Entertainment

Connex brings history, recreation together in Mound Park

By Nikki Blankenship

Scioto County Candor

With the mission of “inspiring health through play” Portsmouth Connex has joined forces with other community organizations to bring new life to Mound Park in Portsmouth through their Revitalize Our Mound Park (ROMP) initiative.

Bill Kirby with Connex explained that the plan is to construct a walking path, with several added features, that winds through the park. Kirby explained that Connex first started working on this project late last summer/early fall when the group heard about the Scioto Foundation’s 365 grant, which was focused on funding projects dedicated to activity and health. Connex started brainstorming and came up with a path that not only encourages activity but also celebrates a bit of local history.

“The City was already working on a plan for a bike path along the floodwall, so we were looking for something different,” Kirby commented.

He added that there were already efforts to restore Mound Park’s pickleball courts, so Connex chose to also focus on the needs of Mound Park.

“Our plans are an eight-foot-wide, paved path,” Kirby explained. “If we can do everything we want to do, it will be just about three-quarters of a mile long; so three or four laps around it, and you’ve almost got a 5K.”

Connex won $20,000 through the Scioto Foundation grant. The City of Portsmouth has also pledged $25,000 to the project. Kirby explained that some of that has already been spent paving the old road that goes from Grant Street through the park to the shelter buildings. The path will start there, continue to the pickleball courts, around the ball fields and around the horseshoe mound.

Though the original plans were to honor the ancient tribes and history ofRomp-booklet-2.jpg

The design of the Mound Park walking path underway by Portsmouth Connex.

 

the park, Kirby explained that those plans had to be revamped in order to avoid halting progress on the project. However, the notion is still an important element of the plans. The designs include plans for a plaza that will serve as a rest area with benches with information about the history and earthworks of the site. It will also include a map of the original earthworks once located in the area.

“About the only thing left now that’s recognizable is the horseshoe mound,” Kirby stated.

Kirby explained that Connex started an archeological survey in January. After encouragement to do more studies of the park before beginning such an effort, Kirby said Connex has committed with the help of the City to do more archeological studies. Connex is working with both the State Historical Preservation Office and local historians to learn more about the mounds and mound builders that once occupied the area. Kirby added that Connex has also reached out to 12 tribes for their knowledge and input.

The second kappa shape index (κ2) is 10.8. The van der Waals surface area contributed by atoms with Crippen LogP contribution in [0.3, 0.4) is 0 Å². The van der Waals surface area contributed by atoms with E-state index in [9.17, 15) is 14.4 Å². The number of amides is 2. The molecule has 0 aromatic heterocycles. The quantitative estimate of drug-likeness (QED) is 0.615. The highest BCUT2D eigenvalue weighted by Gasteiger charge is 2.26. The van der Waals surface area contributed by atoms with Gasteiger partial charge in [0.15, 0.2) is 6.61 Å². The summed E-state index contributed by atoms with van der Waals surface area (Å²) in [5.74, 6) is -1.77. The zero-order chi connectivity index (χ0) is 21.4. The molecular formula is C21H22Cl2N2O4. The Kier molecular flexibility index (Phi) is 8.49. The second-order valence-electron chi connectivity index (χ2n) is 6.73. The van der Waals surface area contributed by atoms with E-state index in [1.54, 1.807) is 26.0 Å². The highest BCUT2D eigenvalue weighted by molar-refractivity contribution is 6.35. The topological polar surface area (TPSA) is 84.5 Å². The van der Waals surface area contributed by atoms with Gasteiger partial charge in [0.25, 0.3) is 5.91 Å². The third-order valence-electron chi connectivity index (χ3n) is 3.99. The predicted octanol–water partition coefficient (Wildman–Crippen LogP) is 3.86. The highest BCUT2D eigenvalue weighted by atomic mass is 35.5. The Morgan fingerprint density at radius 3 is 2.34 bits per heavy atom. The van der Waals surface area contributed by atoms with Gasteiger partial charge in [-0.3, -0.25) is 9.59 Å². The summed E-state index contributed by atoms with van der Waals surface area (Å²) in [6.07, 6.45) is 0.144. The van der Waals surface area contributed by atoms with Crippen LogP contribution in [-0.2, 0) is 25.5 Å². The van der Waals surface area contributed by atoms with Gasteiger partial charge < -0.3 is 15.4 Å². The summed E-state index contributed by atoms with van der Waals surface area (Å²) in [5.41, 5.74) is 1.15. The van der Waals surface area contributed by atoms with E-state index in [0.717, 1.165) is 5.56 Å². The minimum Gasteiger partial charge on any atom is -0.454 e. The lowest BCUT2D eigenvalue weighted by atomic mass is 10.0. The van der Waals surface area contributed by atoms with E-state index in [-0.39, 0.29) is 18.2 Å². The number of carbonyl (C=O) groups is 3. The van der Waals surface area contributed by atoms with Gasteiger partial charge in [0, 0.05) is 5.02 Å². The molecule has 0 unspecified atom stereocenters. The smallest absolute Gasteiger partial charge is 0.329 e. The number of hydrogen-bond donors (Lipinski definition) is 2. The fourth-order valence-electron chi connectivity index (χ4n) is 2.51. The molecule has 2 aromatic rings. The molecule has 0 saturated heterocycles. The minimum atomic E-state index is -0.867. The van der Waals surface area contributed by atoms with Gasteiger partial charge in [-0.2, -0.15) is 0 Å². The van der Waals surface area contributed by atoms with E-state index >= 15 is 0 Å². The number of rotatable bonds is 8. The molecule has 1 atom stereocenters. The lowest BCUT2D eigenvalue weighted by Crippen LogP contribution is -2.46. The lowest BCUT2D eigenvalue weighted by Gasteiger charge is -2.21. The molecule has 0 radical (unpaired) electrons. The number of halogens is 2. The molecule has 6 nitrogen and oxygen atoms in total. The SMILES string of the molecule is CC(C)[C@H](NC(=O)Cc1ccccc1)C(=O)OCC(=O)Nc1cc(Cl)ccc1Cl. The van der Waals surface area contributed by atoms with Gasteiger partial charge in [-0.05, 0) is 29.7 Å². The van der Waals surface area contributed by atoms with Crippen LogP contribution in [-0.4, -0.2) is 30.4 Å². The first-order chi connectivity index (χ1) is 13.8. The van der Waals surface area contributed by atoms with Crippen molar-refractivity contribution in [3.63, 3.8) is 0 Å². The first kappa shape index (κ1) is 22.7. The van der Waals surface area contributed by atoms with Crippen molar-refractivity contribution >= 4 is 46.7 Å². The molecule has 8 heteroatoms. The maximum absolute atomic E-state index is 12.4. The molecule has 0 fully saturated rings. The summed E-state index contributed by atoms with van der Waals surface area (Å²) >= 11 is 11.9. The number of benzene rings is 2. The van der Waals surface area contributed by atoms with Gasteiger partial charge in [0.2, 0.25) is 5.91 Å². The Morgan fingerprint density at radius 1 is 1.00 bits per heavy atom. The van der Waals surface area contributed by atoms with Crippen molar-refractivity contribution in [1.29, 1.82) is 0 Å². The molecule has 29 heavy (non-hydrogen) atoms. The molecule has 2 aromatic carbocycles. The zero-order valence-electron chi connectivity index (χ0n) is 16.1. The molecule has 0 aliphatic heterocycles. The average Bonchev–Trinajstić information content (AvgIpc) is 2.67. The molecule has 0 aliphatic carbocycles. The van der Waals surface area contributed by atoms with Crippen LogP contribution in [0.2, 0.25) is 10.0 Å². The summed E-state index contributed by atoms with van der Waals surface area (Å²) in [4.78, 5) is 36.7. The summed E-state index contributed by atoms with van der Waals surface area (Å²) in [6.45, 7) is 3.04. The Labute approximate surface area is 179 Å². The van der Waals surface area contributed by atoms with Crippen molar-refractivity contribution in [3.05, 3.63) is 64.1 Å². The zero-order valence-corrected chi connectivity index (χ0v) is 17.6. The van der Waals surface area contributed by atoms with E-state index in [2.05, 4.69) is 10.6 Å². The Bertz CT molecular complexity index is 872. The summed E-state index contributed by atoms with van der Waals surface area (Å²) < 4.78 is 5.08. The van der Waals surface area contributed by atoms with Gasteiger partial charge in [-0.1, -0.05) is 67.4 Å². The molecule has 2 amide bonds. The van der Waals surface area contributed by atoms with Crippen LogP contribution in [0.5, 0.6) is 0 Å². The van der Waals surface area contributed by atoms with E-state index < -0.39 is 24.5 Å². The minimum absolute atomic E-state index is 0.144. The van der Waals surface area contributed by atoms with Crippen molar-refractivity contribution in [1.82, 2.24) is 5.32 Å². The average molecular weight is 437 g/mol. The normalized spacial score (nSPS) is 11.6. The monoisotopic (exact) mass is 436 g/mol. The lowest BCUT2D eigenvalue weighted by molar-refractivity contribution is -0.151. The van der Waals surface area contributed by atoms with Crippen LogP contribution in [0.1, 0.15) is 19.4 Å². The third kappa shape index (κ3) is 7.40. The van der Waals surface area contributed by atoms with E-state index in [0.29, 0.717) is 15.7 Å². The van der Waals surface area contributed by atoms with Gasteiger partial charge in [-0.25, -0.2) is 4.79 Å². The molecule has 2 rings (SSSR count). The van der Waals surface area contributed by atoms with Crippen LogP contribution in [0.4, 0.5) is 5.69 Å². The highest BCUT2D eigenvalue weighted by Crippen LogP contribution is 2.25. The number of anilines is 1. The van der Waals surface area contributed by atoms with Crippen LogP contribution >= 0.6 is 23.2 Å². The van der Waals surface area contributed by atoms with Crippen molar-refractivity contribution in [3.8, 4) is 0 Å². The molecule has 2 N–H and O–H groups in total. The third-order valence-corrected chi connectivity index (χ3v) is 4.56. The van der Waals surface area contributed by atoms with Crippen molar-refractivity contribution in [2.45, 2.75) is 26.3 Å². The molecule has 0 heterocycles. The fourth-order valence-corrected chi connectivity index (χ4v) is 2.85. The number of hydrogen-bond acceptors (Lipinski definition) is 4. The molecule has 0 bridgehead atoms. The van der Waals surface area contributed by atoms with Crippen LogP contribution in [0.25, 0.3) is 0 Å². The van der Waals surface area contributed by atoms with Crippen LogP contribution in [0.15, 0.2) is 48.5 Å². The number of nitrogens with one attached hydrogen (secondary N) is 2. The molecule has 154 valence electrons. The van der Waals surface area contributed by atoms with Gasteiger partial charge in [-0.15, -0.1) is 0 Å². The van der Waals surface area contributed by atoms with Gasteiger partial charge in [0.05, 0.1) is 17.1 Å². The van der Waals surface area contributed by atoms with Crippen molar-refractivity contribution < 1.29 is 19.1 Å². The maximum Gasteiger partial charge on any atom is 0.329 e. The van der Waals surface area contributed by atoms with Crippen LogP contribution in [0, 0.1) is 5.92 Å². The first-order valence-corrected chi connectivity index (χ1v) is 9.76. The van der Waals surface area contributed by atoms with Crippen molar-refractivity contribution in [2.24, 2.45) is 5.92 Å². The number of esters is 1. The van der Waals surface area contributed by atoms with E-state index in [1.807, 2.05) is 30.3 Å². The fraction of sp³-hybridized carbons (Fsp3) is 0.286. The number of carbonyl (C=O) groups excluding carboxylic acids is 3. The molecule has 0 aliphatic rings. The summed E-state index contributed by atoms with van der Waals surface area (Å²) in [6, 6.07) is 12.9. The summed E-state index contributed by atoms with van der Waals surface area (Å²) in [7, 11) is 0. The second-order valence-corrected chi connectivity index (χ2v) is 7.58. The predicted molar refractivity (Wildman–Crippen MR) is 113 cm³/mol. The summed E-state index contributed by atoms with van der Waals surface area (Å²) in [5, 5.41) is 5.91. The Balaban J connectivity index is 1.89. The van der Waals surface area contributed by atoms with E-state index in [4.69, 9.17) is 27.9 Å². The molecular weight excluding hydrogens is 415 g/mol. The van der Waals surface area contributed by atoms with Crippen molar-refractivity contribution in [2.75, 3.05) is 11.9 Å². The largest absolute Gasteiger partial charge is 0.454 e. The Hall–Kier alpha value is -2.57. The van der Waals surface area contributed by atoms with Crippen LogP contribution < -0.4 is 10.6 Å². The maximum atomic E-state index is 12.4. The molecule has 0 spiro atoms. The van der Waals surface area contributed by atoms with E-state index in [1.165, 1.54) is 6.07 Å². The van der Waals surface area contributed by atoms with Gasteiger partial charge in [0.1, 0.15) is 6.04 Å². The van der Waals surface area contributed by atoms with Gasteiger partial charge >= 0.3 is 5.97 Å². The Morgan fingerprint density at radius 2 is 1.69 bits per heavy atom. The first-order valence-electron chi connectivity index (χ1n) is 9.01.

“Our plan is not to impact anything structurally that might be left from the old mounds,” Kirby explained.

He further stated that the plans were designed in such a way that even after the reviews and surveys of the park, very little changes need to be made to the plans.

The project is estimated at costing $115,000. With grant funding, committed funds from the City and funding from Connex, there is still quite a bit of funding needed to complete to path.

As a result, Connex is looking for donors, who will be recognized for their contributions. Bronze level donors will be honored with recognition on bricks that will be used for the base of the monument in the plaza. 4×8 bricks are $125; while, 8×8 bricks are $250. Silver level donors, those donating $2,500 to $9,999, will be recognized with their name on a bench. Gold level donors, giving $10,000 or more, will receive recognition on the main monument.

The goal is to have the path completed by the end of summer, Kirby explained. After completion, the project will be handed over to the City to be maintained. According to Kirby, the City has already starting working on new lighting, security cameras and upgrades to courts throughout the park. He added that the focus on Mound Park is a community focus.

“It’s not just us,” he said. “There are several organizations that are working to revitalize Mound Park. Improving the park helps everyone that lives around the park.”

For more information about ROMP, or to make a contribution, visit https://connexmoves.org/romp/.